Sunday, November 19, 2006

La Serena, Part 2B: Valle Del Elqui

Originally posted to El Cantar de la Lluvia on Monday, August 21, 2006

Second part, section B, of the series of posts about the trip to La Serena. You can read the previous part, where we visited Coquimbo and La Recova, or perhaps the trip from Santiago.

Time was ticking and I wanted to cover as much terrain as possible before the sun set. The route we took was as follows:

My caution and distrust of implicit speed limits made some parts of the ride extrmely slow and frustrating. The thousands of signposting ambiguities present all over Chile's roads because glaringly obvious when the loss of your license depends on the correct interpretation of the actual speed limit, as is my case.

Bit by bit I tried to relax. Sun, warm air. This is what we had come for!

Dryness; a river valley, and those colours, how it reminds me of Perú.

One can stop at the Embalse Puclaro, but I didn't go further than the parking lot. Also, the embalse itself is about 300 m from the car park, and it was hot. Very hot. Rodrigo was on his way; I had gone on ahead and didn't want to lose the advantage I'd gained, not on the paved bit at least. This is the embalse from another angle.

And the tunnel.

I love dry landscapes.

It was windy though. That windsurfer was really flying.

As generally happens with most artificial lakes, land is lost when they fill up. This surreal image of vineyards under water is a good example of this.

Vineyards and fruit trees everywhere.

In the distance, the hills.

Just before Vicuña, this river.

And to get there, this one-way bridge.

I don't have very good memories of Vicuña. I spent some days there with that ex that I mentioned in another post. We met there with Rodrigo, and carried on inland.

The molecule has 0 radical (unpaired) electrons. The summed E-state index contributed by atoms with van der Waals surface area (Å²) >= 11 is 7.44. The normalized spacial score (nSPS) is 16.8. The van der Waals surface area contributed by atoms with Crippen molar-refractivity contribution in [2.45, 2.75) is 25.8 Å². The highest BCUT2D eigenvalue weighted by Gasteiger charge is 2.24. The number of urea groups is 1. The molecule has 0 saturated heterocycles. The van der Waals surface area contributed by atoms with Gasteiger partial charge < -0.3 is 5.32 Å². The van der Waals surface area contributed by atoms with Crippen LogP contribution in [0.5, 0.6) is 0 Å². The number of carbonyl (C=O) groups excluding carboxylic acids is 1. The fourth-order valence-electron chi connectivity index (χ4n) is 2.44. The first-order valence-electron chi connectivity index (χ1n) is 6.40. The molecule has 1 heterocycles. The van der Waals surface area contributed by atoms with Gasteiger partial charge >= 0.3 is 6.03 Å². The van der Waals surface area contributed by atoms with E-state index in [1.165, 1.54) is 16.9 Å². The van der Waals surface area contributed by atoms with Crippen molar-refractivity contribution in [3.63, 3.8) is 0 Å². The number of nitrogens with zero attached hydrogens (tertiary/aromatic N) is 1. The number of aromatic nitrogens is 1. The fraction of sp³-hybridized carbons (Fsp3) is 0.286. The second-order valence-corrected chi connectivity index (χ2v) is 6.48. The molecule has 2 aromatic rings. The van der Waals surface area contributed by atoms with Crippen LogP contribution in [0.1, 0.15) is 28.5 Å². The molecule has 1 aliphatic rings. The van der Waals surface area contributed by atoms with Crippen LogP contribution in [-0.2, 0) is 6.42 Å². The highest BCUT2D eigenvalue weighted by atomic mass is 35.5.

As we rode on, things got drier and drier, and now the vineyards were covered or at least sheltered by large amounts of plastic netting, either to protect against the wind or the sun.

A good paved road, few cars, great views and a nice breeze.

In the distance, the first glimpses of the mountains.

And more vineyards. The valley was so narrow at times, that there was barely enough room for the road and one plot of land.

It was quite windy here, so the netting must be for the wind.

On and on, towards the mountains. One or two small towns, small oases of life and humidity.

We decided to see how far we could get. The limiting factor was fuel; we hadn't seen a petrol station in a long time.

Soon there wasn't enough space for vineyards, nothing. Just the road.

And then the paved road ended, and the dirt road started. I lost Rodrigo at some point; he must have stopped to take a picture, and I must have passed him.

Quite a while later, with the sun almost completely set, I got to the Aduana for the Chilean-Argentine border. 20 minutes later, Rodrigo arrived, and he had indeed been taking a photo when I rode by.

Two rivers meet at the Aduana.

We spoke a while with a nice Carabinero. He told us that for many years he was an official escort, the mounted Carabineros that ride those big BMWs. He was called down from La Serena to Santiago, for a big event (Cumbre Iberoamericana?), because they didn't have enough people for all the escorts required. So he rode the big BMW down to Santiago, and visited every single relative he knew of on the way :-)

He said that further down the road there was snow, but about 30 km away. He asked if we would like to carry on, without having to do all the required paperwork, but we didn't have enough petrol. Oh well, for next time. He also told us about a group of BMW bikers that got to the Aduana some time ago, asking to be let through. They didn't heed the nasty weather, and insisted stubbornly despite the Carabinero not wanting to let them through. In the end, he let them go on, they were so stubborn and insistent. Hours later they came back, some of them on foot I think, because they'd been caught in a blizzard.

We said goodbye, and set off towards La Serena.

And the sun finally set, brefly tinting the clouds. I think we stopped for a meal in Vicuña, and then rode on back to La Serena.

That night I slept better than the previous one, because no one partied. Nonetheless, I did have to use one of my boots as a pillow. It wasn't that hard...

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Blogger Beaker said...

Once again, your photographs reveal a truely spectacular countryside. Looks very arid. Fantastic work and keep it up!!

9:30 PM  

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